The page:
After the broadcast of An American Family in 1973, Lance Loud moved to New York to follow his rock and roll dreams of creating a band. Lance and his childhood friend Kristian Hoffman started a punk rock band called The Mumps during the late seventies. They wrote their own music and created their vision of a new age rock band.
"Too pop for punk, too 'old school' for the New Wave. Mumps were a 70's era New York rock band, out of time. Everything about us was contradictory or cockeyed in a fashion era in which motorcycle jackets, Mohawk hairdos, torn clothing and lots and lots of chains were the order of the day, we were the band most often seen in jackets, dress shirts and ties. Our high vaunting musical ambitions were matched with low ranking musical expertise, we had a lead singer who could sweat better than he could stay in key, and besides the fact that three of us were gay in a hetero-heavy field which only acknowledged homosexuality as being a passing marketing ploy in David Bowie's career. The only thing shared between us all was our weird combination of superiority and insecurity... Our music spoke to the true misfit class of American teenager. Not the poetic James Dean type dream outcast, but the real, nerdy, nobody wants em, Forgotten Teens. You know the type. Too square to be down with the home boys, too idiotic to be up with the intellectuals, too insecure to be the center of attention and too impatient to just sit at home and wait until they get to be 21."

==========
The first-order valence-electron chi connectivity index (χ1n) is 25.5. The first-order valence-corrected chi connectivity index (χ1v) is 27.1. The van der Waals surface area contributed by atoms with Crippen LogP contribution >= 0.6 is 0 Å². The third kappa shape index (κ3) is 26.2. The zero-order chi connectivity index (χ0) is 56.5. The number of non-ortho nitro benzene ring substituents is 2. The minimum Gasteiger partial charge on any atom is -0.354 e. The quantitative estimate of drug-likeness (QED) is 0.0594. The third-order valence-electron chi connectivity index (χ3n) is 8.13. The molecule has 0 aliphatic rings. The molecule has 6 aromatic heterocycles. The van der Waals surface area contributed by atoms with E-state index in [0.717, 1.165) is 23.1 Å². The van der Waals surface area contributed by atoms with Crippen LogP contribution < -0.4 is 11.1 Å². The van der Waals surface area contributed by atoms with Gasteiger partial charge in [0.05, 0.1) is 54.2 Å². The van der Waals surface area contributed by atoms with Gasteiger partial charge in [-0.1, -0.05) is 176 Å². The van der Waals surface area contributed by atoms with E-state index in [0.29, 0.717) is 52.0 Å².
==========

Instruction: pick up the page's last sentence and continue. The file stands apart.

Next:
- Lance Loud '94
Lance was the up front, over-the-top lead singer. Kristian Hoffman played keyboards and wrote most of the lyrics while Toby Duprey played guitar, Paul Rutner was on drums and Kevin Kiely backed them up on bass. The Mumps played in the rock 'n roll dungeons of the downtown punk rock scene in New York in the late 1970's at CBGB's and Max's Kansas City. They were the first New York band to play in L.A. at such venues as The Whiskey A-Go-Go on the same bill as Van Halen. They were the headliners for such bands as Blondie, The Ramones and Television. The Mumps attracted a faithful crowd that might also include Pee Wee Herman and Patti Smith. The Mumps could pack the house and Mumps fan clubs were among the most devout.